Ireland vs France: In which country do you pay the most taxes?

Ireland vs France Tax Summary

Obviously, all countries have a different way of calculating taxes, and different tax segments. Therefore, to compare these two countries, let’s take the salaries of someone who gains 28 000 € a year (about 33 000 $), 45 000 € a year (about 53 000 $), and 113 000 € a year (about 132 500 $), and see how much they have left after taxes in each country.

In France:

Gross SalaryAfter TaxTax rate
28 000 €19 294 €31.8%
45 000 €26 616 €41.2%
113 000 €45 945 €59.4%

In Ireland:

Gross SalaryAfter TaxTax rate
28 000 €23 939 €15.3%
45 000 €33 558 €26%
113 000 €66 678 €41%

Ireland has somewhat the reputation of being a tax haven, and that appears to stand, especially when you compare it to France, where taxes are supposedly very high.

This isn’t completely true, however. Indeed, the rates that you see here include not only taxes, but social contributions, and the French make it a point to differentiate the two.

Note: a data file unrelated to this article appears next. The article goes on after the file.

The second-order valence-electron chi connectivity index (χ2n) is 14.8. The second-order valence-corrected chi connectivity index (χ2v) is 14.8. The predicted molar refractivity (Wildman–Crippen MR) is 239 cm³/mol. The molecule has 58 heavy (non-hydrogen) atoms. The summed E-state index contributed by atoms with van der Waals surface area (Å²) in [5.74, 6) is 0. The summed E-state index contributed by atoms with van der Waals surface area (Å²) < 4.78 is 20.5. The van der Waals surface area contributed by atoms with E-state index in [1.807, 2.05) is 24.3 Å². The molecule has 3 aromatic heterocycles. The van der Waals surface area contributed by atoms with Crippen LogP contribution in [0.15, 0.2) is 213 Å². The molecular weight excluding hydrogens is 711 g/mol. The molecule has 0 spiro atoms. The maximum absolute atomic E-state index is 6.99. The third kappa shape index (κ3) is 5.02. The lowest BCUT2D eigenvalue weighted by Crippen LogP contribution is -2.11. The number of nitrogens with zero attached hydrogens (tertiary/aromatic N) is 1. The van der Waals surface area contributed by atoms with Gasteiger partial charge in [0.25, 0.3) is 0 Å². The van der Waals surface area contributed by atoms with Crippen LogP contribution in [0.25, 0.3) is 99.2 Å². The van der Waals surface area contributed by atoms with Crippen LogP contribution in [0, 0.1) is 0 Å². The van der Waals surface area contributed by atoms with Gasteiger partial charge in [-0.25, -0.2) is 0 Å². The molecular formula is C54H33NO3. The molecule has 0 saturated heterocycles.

So what does that mean?

Basically, in France, once you’ve paid these amounts, you automatically have access to services like healthcare, unemployment benefits, retirement plans…  In Ireland, that’s not the case:

  • The healthcare you’ve got in France is arguably one of the best in the world, but there’s no such equivalent in Ireland. Instead, the Irish have to pay over 50€ per consultation, and family insurance policies cost about 2000 € a year.
  • Furthermore, in Ireland, state pensions only go up to 192 £ a week (about 976 € a month), when in France, they’re up to 50% of your previous salary.
  • Finally, the VAT is at 23% in Ireland, when it’s only 20% in France.

Conclusion

Given how different the two systems are, it’s hard to definitively say that one is better than the other. However, overall, if you live in Ireland and want to have access to social services equivalent to what you can get in France, you would almost certainly have to pay more.